• Harold Louderback (U.S. District Court Judge, 1933): Louderback was brought up on impeachment charges for allegedly having repaid a Senator who had promoted his candidacy for judge by paying fat receivership fees to the Senator's brother, an officer of Louderback's court.  Nevertheless, the House Judiciary Committee voted to censure, not impeach, Louderback for his conduct.  That should have been the end of it, but Fiorello La Guardia, the fiery New York Republican Congressman who had introduced articles of impeachment in the first place, gave such a fiery speech on the House Floor that he induced the general membership to overturn the Committee's recommendation and vote for impeachment.

    La Guardia was clearly trying to turn the Louderback case into his own personal crusade to gain higher office, and most Senators did not even bother to remain in the chamber during the month-long trial that consumed much of the Senate's time during the first Hundred Days of the New Deal.  Louderback was acquitted on all counts, and on all but one by less than a majority vote.  After the trial, an outraged Senator Henry Ashurst of Arizona convinced the Senate to finally adopt rules allowing most of the evidence in impeachment trials to be heard by the Judiciary Committee rather than by the full Senate.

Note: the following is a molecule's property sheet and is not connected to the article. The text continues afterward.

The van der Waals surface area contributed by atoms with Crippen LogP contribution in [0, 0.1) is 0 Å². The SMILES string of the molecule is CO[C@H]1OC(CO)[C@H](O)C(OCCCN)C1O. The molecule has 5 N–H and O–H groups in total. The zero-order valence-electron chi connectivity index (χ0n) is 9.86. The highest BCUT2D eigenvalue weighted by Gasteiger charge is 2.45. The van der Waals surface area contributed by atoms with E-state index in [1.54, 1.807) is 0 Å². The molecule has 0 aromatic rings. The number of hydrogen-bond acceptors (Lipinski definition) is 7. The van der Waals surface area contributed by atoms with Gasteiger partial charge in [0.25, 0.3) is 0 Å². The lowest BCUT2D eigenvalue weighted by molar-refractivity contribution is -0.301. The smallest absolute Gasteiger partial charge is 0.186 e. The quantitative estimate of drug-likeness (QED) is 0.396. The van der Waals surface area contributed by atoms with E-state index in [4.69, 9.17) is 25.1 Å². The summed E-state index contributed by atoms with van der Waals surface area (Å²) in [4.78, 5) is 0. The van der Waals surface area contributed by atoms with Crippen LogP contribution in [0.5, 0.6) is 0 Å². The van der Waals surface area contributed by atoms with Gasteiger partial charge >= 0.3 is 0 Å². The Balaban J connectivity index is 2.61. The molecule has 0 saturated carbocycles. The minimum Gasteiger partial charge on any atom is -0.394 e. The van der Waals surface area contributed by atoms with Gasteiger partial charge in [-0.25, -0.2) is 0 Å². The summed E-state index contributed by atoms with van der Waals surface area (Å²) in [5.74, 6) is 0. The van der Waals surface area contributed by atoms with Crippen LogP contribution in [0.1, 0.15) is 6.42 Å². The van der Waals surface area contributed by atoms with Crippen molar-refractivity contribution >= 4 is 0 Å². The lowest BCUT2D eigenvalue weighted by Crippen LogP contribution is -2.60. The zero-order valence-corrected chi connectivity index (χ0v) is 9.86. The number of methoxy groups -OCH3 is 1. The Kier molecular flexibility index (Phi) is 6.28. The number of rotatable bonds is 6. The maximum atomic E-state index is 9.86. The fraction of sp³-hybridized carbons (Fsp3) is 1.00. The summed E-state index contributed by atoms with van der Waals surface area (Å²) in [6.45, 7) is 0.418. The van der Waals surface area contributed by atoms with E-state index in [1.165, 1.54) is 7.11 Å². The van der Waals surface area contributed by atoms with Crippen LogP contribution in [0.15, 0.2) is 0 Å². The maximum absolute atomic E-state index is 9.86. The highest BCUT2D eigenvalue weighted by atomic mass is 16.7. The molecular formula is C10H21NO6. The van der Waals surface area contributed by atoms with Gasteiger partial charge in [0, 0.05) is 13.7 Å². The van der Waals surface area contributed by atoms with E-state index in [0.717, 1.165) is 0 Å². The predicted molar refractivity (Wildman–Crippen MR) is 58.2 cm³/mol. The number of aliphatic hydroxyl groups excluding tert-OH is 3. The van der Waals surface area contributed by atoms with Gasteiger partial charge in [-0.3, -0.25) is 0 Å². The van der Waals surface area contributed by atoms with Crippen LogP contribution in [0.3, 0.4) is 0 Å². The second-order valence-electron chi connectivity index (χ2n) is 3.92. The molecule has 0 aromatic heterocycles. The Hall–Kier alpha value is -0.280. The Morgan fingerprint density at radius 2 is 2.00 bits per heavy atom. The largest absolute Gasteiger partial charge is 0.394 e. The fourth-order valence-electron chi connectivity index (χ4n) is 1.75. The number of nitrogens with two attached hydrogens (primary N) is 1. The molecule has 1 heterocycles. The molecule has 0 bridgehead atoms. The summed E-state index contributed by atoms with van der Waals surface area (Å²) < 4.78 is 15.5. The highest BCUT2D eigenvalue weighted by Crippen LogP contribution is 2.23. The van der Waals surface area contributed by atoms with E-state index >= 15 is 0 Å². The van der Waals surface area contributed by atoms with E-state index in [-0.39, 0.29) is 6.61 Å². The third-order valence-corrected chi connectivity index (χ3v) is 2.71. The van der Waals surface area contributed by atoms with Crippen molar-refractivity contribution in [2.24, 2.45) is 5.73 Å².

• Bill Clinton (President, 1999): The Clinton impeachment is within the political memory of most all who blog today, and for my own generation was a formative event.  Most everyone knows now, as they did then, that the entire impeachment was a trumped-up political ploy; Clinton was essentially impeached, in the memorable words of Barney Frank, for lying about "what did he touch [on Monica Lewinsky] and when did he touch it." The Senate was unable to muster a simple majority on either count of impeachment, though the almost completely party-line vote was a shocking display of the fallibility of impeachment as an appropriate and properly-functioning tool.